Bennett wouldn't be convinced to buy a Kanye album based on a bunch of positive reviews, he said, but he might check out a band that wasn't on his radar.
When it comes to the local market, artist Sarah Lawrence's patronage isn't swayed by reviews. She usually bases her decision on how many friends are in the cast. But in a larger market:
"I think a really exciting review for a new production at the Minnesota Opera, I'd drive down for it," Lawrence said. "A bad one might convince me to stay home."
HOW DO WE REVIEW
Lawrence, co-director of Lyric Opera of the North and a professional opera singer who has performed around the country, said she likes a review that goes beyond the soloist and also talks about the ensemble and set design. She wants a sense of what is going on at that performance — a pure response to an experience.
"Not just talking about the technical aspect of solo dancers or somebody's bass guitar — about what it's like to be there," she said. "I love it when a review takes into consideration the response of everyone around. That is, to me, the magic of live performance."
Matuszak likes a reviewer who has done their homework, he said.
"They can talk about the show or the playwright or the script itself — so I can know a little bit of background going in," he said.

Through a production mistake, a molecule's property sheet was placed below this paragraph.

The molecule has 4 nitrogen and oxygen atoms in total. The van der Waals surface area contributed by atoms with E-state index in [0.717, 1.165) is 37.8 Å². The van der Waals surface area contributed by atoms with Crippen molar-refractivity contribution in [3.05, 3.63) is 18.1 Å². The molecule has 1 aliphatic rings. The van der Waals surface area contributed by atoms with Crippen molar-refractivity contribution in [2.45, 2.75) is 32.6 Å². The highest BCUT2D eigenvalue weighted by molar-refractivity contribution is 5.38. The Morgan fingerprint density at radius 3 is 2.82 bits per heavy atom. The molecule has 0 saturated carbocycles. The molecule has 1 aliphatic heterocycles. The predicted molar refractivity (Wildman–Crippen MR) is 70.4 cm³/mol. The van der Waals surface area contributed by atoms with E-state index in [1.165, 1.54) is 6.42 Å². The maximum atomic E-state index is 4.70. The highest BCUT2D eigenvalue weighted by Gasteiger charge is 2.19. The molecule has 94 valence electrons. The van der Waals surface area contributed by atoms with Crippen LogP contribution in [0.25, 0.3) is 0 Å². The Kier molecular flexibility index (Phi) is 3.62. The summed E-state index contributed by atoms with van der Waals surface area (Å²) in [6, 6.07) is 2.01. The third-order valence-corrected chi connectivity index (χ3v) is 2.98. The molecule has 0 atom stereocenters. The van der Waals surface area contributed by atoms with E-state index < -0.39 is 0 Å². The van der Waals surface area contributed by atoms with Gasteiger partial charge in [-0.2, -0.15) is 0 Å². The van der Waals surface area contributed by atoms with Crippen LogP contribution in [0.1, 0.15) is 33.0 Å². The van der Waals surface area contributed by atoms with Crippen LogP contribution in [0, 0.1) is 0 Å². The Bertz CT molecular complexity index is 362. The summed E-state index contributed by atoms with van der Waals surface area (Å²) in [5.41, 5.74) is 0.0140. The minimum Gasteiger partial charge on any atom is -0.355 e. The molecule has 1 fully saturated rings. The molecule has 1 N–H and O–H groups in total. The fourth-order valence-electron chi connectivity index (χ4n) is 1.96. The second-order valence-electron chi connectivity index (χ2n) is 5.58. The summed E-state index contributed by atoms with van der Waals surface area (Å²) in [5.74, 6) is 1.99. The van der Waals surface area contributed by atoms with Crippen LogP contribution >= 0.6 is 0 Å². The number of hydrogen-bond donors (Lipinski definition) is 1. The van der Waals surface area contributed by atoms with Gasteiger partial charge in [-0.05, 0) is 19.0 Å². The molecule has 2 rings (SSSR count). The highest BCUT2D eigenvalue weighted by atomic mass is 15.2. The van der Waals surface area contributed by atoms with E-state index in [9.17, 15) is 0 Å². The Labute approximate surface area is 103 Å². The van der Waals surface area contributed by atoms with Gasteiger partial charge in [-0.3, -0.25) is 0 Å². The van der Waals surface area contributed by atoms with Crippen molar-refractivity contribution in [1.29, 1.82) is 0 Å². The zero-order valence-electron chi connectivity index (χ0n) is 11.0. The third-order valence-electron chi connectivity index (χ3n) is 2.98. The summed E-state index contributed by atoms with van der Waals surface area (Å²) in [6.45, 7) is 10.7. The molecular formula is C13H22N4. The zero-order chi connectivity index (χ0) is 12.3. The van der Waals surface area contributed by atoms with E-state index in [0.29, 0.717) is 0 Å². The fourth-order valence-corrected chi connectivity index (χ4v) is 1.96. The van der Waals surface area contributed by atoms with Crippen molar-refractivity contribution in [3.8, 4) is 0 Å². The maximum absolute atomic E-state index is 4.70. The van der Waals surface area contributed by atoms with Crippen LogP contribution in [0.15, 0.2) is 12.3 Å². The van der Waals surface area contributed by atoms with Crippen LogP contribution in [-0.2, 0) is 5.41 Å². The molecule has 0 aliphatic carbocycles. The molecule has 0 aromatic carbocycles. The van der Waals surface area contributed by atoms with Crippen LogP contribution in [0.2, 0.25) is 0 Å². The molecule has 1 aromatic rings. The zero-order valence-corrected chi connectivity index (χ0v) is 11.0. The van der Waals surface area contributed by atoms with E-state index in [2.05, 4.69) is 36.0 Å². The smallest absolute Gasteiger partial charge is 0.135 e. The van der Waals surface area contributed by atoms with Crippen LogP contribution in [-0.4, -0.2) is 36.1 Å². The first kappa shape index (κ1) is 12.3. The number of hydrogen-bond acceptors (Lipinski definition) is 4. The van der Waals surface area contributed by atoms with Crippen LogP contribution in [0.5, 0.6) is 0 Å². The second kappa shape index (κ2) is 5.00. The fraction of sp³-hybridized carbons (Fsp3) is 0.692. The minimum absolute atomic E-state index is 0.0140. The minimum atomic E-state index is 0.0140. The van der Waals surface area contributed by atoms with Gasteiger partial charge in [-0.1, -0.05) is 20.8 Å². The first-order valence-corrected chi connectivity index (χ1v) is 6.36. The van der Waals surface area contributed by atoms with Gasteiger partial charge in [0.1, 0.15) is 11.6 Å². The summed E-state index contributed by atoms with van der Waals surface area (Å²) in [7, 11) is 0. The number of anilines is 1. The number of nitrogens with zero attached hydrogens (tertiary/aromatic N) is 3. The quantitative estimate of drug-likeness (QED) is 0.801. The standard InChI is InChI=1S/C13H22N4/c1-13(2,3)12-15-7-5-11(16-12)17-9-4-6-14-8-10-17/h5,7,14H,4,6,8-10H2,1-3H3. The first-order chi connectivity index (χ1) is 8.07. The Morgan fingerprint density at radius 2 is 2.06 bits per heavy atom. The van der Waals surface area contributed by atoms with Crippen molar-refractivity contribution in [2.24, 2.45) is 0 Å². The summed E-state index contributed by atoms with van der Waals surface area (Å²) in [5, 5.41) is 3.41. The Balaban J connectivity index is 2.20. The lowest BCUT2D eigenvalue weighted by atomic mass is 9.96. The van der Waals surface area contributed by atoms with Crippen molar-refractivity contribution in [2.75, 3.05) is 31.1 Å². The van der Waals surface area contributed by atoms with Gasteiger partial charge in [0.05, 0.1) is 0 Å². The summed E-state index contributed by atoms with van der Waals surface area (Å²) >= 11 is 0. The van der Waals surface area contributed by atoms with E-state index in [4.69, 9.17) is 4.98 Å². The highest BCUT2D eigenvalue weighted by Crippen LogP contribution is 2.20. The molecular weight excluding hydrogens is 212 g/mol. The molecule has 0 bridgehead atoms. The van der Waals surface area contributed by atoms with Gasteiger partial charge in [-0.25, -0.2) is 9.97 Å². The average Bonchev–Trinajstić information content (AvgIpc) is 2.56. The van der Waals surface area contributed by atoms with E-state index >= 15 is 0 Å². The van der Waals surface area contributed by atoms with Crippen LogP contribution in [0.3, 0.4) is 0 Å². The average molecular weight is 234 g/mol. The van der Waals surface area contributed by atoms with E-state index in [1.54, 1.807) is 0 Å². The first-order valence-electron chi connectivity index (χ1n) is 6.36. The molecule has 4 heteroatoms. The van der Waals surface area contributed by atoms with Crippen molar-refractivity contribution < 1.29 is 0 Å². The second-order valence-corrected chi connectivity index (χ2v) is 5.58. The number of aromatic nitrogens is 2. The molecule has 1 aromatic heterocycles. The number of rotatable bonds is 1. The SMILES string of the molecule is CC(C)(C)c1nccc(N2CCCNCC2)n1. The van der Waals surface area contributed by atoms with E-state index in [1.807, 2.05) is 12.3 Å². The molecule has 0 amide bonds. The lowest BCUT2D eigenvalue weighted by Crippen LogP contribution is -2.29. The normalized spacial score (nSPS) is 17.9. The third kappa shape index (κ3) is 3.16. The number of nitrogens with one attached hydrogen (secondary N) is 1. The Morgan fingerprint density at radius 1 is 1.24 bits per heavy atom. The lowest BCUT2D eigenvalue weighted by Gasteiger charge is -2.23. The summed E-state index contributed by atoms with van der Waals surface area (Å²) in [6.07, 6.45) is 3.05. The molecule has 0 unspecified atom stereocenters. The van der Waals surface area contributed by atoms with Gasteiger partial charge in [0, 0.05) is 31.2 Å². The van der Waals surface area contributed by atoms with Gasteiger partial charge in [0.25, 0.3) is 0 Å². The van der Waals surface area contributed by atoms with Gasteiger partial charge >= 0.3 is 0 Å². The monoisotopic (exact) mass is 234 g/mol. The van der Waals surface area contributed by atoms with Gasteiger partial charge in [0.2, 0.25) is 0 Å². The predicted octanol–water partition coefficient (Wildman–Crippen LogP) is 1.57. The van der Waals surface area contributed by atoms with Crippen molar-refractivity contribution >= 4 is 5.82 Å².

Papatola said the critic's role is to represent the artist to the audience and the audience to the artist. "Sometimes these two entities don't communicate effectively," he said.
Bennett recalled that once, in a review about his band The Dames, the writer "rambled on and on" about Beck.
"It was like, 'Does he think we sound like Beck?'" Bennett said. "We were perplexed. It taught me a lesson about how to be a writer: Talk about the thing you're talking about. Don't talk about yourself."
REVIEWS OF REVIEWS
Papatola reported that back in the day, he would get lots of letters, phone calls, reviews torn out of the newspaper and angrily responded to in red. Occasionally, an actor or director would call him. These days, he might stumble on a chat board or Facebook page with a response to his writing.
"Which I think is unfortunate," he said. "I always liked those exchanges, especially if someone was really angry. There was a possibility I was wrong or didn't think of something. I can listen to that and think, 'Maybe you have a point.'"
While he hasn't lived in Duluth for more than 20 years, Papatola's name still has cachet in the local theater scene. He said back then, he tried to be entertaining, informative and provocative.